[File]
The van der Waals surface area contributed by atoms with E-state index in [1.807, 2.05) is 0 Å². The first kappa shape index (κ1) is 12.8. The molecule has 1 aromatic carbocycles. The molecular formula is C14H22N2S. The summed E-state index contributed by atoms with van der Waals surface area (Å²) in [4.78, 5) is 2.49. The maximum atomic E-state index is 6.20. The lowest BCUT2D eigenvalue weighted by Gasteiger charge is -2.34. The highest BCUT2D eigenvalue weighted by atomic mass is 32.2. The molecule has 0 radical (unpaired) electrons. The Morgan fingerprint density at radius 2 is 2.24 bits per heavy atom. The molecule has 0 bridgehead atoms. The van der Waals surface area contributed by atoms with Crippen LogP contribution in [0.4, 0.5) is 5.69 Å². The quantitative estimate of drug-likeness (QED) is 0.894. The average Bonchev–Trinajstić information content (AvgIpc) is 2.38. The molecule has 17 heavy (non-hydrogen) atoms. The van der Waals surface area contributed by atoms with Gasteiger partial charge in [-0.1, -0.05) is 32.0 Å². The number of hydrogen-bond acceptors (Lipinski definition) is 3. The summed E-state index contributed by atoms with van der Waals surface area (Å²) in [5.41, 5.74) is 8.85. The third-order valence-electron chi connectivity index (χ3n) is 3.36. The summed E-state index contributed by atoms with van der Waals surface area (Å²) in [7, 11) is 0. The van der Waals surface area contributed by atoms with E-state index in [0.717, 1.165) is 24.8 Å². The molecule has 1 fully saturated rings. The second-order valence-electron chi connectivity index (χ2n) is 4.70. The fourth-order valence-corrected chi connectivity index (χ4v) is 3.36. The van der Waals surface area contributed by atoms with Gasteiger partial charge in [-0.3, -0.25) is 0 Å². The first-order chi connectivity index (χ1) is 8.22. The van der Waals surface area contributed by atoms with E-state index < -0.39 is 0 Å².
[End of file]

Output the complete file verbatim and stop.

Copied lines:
The van der Waals surface area contributed by atoms with E-state index in [1.807, 2.05) is 0 Å². The first kappa shape index (κ1) is 12.8. The molecule has 1 aromatic carbocycles. The molecular formula is C14H22N2S. The summed E-state index contributed by atoms with van der Waals surface area (Å²) in [4.78, 5) is 2.49. The maximum atomic E-state index is 6.20. The lowest BCUT2D eigenvalue weighted by Gasteiger charge is -2.34. The highest BCUT2D eigenvalue weighted by atomic mass is 32.2. The molecule has 0 radical (unpaired) electrons. The Morgan fingerprint density at radius 2 is 2.24 bits per heavy atom. The molecule has 0 bridgehead atoms. The van der Waals surface area contributed by atoms with Crippen LogP contribution in [0.4, 0.5) is 5.69 Å². The quantitative estimate of drug-likeness (QED) is 0.894. The average Bonchev–Trinajstić information content (AvgIpc) is 2.38. The molecule has 17 heavy (non-hydrogen) atoms. The van der Waals surface area contributed by atoms with Gasteiger partial charge in [-0.1, -0.05) is 32.0 Å². The number of hydrogen-bond acceptors (Lipinski definition) is 3. The summed E-state index contributed by atoms with van der Waals surface area (Å²) in [5.41, 5.74) is 8.85. The third-order valence-electron chi connectivity index (χ3n) is 3.36. The summed E-state index contributed by atoms with van der Waals surface area (Å²) in [7, 11) is 0. The van der Waals surface area contributed by atoms with E-state index in [0.717, 1.165) is 24.8 Å². The molecule has 1 fully saturated rings. The second-order valence-electron chi connectivity index (χ2n) is 4.70. The fourth-order valence-corrected chi connectivity index (χ4v) is 3.36. The van der Waals surface area contributed by atoms with Gasteiger partial charge in [-0.3, -0.25) is 0 Å². The first-order chi connectivity index (χ1) is 8.22. The van der Waals surface area contributed by atoms with E-state index < -0.39 is 0 Å².